The Wives, Tarryn Fisher

I know this book has been getting a lot of reviews. My recommendation to you is DON’T HIT THE SPOILERS.

This is the kind of psychological thriller you need to dive into with no life vest. You need to drown a little, choke a bit and then pull yourself to safety so that as you catch your breath you can ask yourself “what the F was that?”

Fisher definitely delivers with this book. Rarely do I get annoyed; do any of my buttons get pushed; do I physically yell at a character in a book like I did with this one. If I had the actual book in my hand I probably would have launched it a few times.

I struggled with Thursday. On so many levels. Fisher asks you to go on a very dark and toxic ride of jealousy, envy, a touch of crazy with Thursday. And then with every other character you slowly get pulled into a very disturbing world of lies, half-truths, abuse, violence, deceit and a shit ton of insecurity. As much as I hate what’s his face (I’m not naming him because that’s how much he annoys me), I get it. It’s an opportunistic world and he has his own crazy hat he wears. But my anger was saved for the three women.

And let me say this…Fisher hit this one out the park. She took three women archetypes that many struggle with and brought them to life. So as a woman I really struggled with these three women because it hit too close to home. We all know someone who would make some of these sacrifices, decisions and maybe even we have made decisions “for love” that when we look back we shake our heads in confusion. Each in their own way is messed up and even though they are at different levels of self-awareness and strength, there’s a sinister chord that attaches them all to one central fate…that man in the middle. What’s his face could drop off the face of the earth for all I care.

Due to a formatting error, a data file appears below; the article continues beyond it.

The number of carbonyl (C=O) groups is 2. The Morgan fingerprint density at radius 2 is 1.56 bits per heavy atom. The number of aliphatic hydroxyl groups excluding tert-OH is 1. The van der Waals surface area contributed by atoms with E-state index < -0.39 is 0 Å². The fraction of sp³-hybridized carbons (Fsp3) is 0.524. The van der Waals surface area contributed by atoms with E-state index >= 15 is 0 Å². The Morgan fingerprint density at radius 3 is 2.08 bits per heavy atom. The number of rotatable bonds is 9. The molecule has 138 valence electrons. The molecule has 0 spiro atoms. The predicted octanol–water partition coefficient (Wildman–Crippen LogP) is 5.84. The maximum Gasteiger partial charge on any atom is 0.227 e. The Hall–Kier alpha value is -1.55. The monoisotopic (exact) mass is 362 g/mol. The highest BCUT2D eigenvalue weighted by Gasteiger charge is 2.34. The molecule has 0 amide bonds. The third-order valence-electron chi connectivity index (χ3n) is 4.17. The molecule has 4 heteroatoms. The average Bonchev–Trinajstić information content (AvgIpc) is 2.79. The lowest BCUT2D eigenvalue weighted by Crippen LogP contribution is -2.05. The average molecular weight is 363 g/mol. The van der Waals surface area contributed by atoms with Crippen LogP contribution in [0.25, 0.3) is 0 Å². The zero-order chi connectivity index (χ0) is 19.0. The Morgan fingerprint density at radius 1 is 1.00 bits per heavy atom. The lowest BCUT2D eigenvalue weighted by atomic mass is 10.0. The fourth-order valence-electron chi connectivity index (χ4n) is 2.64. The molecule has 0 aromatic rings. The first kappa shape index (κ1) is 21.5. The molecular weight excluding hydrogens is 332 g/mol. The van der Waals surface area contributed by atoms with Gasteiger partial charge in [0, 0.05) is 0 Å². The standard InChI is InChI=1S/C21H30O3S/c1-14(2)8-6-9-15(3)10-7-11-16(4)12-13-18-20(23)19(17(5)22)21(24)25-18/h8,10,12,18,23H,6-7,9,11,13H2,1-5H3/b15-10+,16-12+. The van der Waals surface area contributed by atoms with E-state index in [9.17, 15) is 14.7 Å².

I feel like all these characters represent what’s wrong with humanity. It’s like Fisher asked herself “What are a man and woman’s worse characteristics when it comes to love, relationships, self-awareness and truth? Let’s play with that for a bit.”

This isn’t for the faint of heart.

Fisher took a storyline and went with it. I felt like there needed to be some cautionary signs along the way because it’s one of those stories that regardless of how the reader feels about the subject matter, there is some kind of “ugly” they can relate to. It’s about human nature, fundamentally. In all its ugly glory.

You do have to read carefully and stay focused. It moves quickly toward the end and you can feel lost at some points. You will find yourself asking a lot of questions and turning the pages because you need to know and figure things out.

Well done Fisher. All the feels with this one. Minus some peace.

🖤🖤🖤🖤